Cannes: Meryl Streep Says Male Studio Execs Struggle to ‘See Themselves’ in Female Protagonists

There’s nobody who has had a career quite like Meryl Streep, and as the esteemed actress sat down for a Q&A on Wednesday at the 77th Cannes Film Festival after receiving an honorary Palme d’Or, she got candid about a frustrating trend she’s seen play out through her entire career: male studio executives failing to understand movies with female protagonists.

Taking a broader look at the state of the industry, as France currently goes through its own #MeToo reckoning, Streep considered how significantly the film industry changed once women gained greenlight authority at the studios.

“Before there were women in greenlight positions at studios, it was very hard for men to see themselves in a female protagonist. It was not difficult for the women executives to see themselves in a male protagonist, but the hardest thing — I’ve said this 150,000 times — the hardest thing is for a male to live through the female in a movie who’s the lead,” Streep said during the Q&A. “They just didn’t get it.”

In fact, the first movie Streep made where men told her that her character was relatable was released in 2006.

“The first movie I ever made where a man came up to me afterwards and said ‘I know how you felt’ was “Devil Wears Prada.’ It was more than one man who came and said ‘I know how you felt, I know what it’s like to be the one to take the decisions and nobody understands you.’ That was fascinating to me.”

After an extended standing ovation at the top of the Q&A, Streep talked through her first experience at the Cannes Film Festival back in 1989, where she would go on to win the best actress award for “A Cry in the Dark.” She remembered not feeling “safe” there.

“I needed maybe a dozen [bodyguards] the first time I came here because, in the olden days, I don’t know, there wasn’t the same security. All the barriers weren’t there…The cameras were shoved up like this,” Streep said, demonstrating by mimicking a camera being pushed right up in the face of the Q&A’s interviewer. “It was insane. I almost didn’t recover from that.”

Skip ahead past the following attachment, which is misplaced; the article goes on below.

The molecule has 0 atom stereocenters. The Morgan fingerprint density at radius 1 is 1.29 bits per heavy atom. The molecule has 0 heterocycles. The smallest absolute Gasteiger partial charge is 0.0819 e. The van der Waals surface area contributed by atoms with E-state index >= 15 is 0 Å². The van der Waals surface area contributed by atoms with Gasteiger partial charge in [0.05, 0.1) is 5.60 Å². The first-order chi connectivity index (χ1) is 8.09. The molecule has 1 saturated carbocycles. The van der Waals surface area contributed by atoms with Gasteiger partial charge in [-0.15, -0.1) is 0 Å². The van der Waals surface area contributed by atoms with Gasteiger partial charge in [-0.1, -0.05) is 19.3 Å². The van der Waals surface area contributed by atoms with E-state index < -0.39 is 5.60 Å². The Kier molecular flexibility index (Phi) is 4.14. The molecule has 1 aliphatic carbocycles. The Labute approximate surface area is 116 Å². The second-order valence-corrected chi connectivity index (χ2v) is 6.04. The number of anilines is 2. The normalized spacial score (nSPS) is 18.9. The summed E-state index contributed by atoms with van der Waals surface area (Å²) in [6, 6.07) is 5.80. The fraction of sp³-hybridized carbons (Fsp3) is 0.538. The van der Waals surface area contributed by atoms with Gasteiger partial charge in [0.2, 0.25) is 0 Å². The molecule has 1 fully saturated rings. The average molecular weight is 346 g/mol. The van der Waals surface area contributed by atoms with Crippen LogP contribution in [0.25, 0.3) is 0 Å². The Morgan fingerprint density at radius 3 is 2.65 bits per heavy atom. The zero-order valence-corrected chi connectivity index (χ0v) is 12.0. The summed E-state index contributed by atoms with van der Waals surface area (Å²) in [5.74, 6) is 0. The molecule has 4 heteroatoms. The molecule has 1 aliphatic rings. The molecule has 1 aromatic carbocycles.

Streep further expressed how she was shaking back in her hotel room following the experience.

“I couldn’t believe how wild it was. So that was 35 years ago. It’s changed a lot, the world has changed a lot,” Streep said. “That’s what I remember about it really. The moment of getting the prize, I don’t think I remembered it. I was so afraid.”

When asked further about this, she said it’s tied back to how she doesn’t consider herself a “rock star” and instead has a “life that is filled with things that are not hyperbolic like that.”

Streep went on to discuss key moments in her career, like working with Robert Redford in 1985’s “Out of Africa.” In an iconic scene, her co-star washes her hair and recites poetry by the river. However, Streep said Redford needed a little help to get the moment just right. She demonstrated how he “wasn’t good” to start, but that he had gotten it down in later takes.

“He just really got into it and he was great. By take five, I was so in love,” Streep said, leaning back in her to emphasize the point. “It’s a sex scene in a way because it’s so intimate and we’ve seen so many scenes of people f–king, but we don’t see that loving touch, that care, you know? It’s gorgeous. I didn’t want it to end that day, even in spite of the hippos.”

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